“Get out into the open. Sit outdoors if possible,” reads the script of a “growth game,” a game people play. Shall we play? Imagine “getting it together” at a scale sufficient to the fact that we are everywhere. World-build a global network of people caring and tending to needs. A place like Whileaway, the cybernetic feminist utopia from Joanna Russ’s novel The Female Man. Shall we revive the tradition of cybernetic socialism, essential to many of the hippie utopias of the 1960s and 1970s? Better that than Silent Running. But to be honest, I’d rather be gardening. Callenbach lacks the sheer linguistic inventiveness and wit of a writer like Russ. Maybe we should read Michael Reynolds’s book about Earthships and Eden Medina’s book on Project Cybersyn. Anyway, Russ is the author on my mind this week, for work if not for play. As a character of hers says of Whileaway, “the ecological housekeeping is enormous” (14).
Fall foliage fills the day with color. Rich reds and yellows appear all around me as I drive around town collecting tools and parts, a would-be repairman. Maria Montessori’s been on my mind lately. I’ve been reading a handbook she wrote for American parents and teachers, originally published in 1914. Her approach to teaching, the famous Montessori Method, involved introduction of didactic material into children’s playhouses. Good to a point, I suppose — but I’d rather be playing multi-dimensional chess. Fredric Jameson likens our present reality to the latter in his new book Allegory and Ideology. The game is one where “a number of distinct chessboards coexist simultaneously with distinct configurations of forces on each, so that a move on any one of these boards has distinct but unforeseeable consequences for the configurations and the relative power-relations on the others” (191). Similar games appear in Sun Ra’s Space is the Place and Brian C. Short’s novel New People of the Flat Earth. “We live in just such a world,” Jameson writes, “just such a totality” (191).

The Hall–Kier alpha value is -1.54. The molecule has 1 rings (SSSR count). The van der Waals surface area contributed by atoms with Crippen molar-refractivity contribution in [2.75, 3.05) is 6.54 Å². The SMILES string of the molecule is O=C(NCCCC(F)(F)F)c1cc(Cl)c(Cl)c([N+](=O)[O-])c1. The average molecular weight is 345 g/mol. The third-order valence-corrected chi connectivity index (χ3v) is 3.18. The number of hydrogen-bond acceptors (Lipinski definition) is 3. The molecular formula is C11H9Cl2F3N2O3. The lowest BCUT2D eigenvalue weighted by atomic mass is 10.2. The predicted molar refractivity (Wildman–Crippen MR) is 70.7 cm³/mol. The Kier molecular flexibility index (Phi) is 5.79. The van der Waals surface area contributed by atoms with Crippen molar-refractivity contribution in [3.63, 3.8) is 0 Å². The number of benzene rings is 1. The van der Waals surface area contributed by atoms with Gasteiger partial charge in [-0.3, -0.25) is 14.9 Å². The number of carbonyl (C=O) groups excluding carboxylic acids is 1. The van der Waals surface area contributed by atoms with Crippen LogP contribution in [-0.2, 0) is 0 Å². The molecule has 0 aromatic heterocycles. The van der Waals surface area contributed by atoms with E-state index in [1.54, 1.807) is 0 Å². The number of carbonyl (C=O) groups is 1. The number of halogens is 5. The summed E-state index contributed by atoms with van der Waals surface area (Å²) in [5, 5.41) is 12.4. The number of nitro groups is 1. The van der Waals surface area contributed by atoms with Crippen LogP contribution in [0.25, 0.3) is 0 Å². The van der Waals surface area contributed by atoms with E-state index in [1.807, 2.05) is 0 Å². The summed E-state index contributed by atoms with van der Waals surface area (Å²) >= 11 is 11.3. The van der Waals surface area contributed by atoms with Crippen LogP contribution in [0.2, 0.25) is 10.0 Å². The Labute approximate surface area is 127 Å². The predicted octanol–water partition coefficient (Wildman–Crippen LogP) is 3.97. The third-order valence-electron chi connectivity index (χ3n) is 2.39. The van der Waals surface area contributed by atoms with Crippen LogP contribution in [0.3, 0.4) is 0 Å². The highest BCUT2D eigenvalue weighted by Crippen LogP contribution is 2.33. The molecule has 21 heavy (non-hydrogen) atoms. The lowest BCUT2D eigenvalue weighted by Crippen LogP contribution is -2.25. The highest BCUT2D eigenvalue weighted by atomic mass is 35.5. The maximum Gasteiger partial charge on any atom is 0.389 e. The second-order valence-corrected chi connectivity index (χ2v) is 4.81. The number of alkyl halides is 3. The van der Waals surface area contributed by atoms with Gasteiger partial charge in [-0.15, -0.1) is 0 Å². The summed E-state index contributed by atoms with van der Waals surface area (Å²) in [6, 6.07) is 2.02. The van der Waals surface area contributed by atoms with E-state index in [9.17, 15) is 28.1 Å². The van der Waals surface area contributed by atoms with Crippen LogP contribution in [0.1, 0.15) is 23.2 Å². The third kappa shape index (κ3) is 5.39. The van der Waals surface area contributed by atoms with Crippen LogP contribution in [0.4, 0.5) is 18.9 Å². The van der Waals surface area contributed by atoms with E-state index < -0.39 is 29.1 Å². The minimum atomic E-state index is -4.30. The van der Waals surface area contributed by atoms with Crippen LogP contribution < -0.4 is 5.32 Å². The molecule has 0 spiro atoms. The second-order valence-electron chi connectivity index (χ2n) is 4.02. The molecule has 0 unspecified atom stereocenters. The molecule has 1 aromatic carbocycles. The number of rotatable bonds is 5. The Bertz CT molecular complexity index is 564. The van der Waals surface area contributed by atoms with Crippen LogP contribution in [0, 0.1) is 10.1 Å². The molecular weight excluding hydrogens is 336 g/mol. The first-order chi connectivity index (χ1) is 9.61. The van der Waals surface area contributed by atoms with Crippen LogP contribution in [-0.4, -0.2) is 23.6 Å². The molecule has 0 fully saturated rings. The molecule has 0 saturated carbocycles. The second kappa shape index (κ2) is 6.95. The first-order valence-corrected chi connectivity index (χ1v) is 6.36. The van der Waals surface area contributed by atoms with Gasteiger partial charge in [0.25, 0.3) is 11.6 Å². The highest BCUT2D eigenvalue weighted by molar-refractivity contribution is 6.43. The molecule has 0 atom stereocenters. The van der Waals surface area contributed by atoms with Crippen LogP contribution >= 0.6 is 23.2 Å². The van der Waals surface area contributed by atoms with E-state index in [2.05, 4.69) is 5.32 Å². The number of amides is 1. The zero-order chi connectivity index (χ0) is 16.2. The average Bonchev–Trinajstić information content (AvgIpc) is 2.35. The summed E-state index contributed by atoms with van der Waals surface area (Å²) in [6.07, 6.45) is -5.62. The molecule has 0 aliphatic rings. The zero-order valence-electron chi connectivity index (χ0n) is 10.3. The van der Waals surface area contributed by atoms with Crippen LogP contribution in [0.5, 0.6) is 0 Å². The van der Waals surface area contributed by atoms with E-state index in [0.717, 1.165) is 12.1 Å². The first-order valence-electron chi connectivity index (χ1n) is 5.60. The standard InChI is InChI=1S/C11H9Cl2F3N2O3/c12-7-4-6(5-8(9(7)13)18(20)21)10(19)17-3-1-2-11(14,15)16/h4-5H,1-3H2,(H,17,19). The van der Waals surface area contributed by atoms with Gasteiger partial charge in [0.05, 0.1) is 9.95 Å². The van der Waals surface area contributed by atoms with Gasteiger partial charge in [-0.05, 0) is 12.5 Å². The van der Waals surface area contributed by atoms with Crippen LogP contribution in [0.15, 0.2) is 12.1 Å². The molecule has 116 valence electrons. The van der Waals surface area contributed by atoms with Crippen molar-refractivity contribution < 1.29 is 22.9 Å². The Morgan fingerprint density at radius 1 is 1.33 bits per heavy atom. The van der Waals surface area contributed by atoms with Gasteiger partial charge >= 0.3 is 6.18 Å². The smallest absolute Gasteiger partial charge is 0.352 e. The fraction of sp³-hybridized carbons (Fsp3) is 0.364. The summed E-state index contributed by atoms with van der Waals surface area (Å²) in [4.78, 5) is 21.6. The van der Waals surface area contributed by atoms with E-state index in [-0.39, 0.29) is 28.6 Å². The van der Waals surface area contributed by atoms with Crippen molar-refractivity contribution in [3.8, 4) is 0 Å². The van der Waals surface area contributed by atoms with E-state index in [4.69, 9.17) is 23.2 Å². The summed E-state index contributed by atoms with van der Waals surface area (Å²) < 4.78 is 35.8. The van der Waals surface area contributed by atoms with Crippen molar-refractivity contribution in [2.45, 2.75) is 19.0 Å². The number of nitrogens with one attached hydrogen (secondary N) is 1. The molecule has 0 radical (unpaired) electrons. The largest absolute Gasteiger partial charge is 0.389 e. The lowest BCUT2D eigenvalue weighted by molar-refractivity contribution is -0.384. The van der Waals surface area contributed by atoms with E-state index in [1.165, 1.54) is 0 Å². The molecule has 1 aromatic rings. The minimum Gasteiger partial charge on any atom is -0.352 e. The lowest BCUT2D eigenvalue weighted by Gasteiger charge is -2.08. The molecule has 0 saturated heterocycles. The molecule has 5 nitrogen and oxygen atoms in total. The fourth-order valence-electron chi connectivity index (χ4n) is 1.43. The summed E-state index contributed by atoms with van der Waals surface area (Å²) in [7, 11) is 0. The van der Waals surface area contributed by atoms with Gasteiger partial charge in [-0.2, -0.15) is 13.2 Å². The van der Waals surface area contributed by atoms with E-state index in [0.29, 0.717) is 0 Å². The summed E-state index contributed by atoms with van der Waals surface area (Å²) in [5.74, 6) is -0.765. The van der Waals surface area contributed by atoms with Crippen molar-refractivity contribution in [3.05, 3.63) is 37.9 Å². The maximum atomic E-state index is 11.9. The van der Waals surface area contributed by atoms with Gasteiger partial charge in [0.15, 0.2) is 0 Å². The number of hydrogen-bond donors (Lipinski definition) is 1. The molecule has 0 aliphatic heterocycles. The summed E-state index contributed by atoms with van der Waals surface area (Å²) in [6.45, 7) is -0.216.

Governments are like media providers, designers of a simulation, a game-world users are coerced into enduring. Why, amid all the many games we could be playing here in our sandbox cosmos, did we get stuck with this one? How do we deprogram it, how do we take back the means of production so as to play new mind games together? John Lennon said “Love is the answer.” Love not war, one day at a time. As always, easier said than done. If only I had time to read Ted Nelson’s book Computer Lib / Dream Machines. At the beginning of Dream Machines (the reverse side of Computer Lib), Nelson appends a section titled “Author’s Counterculture Credentials,” where he describes himself as “Photographer for a year at Dr. Lilly’s dolphin lab (Communication Research Institute, Miami, Florida). Attendee of the Great Woodstock Festival (like many others), and it changed my life (as others have reported). What we are all looking for is not where we thought it was.” All of which leaves me wondering: at what point was Nelson first turned on?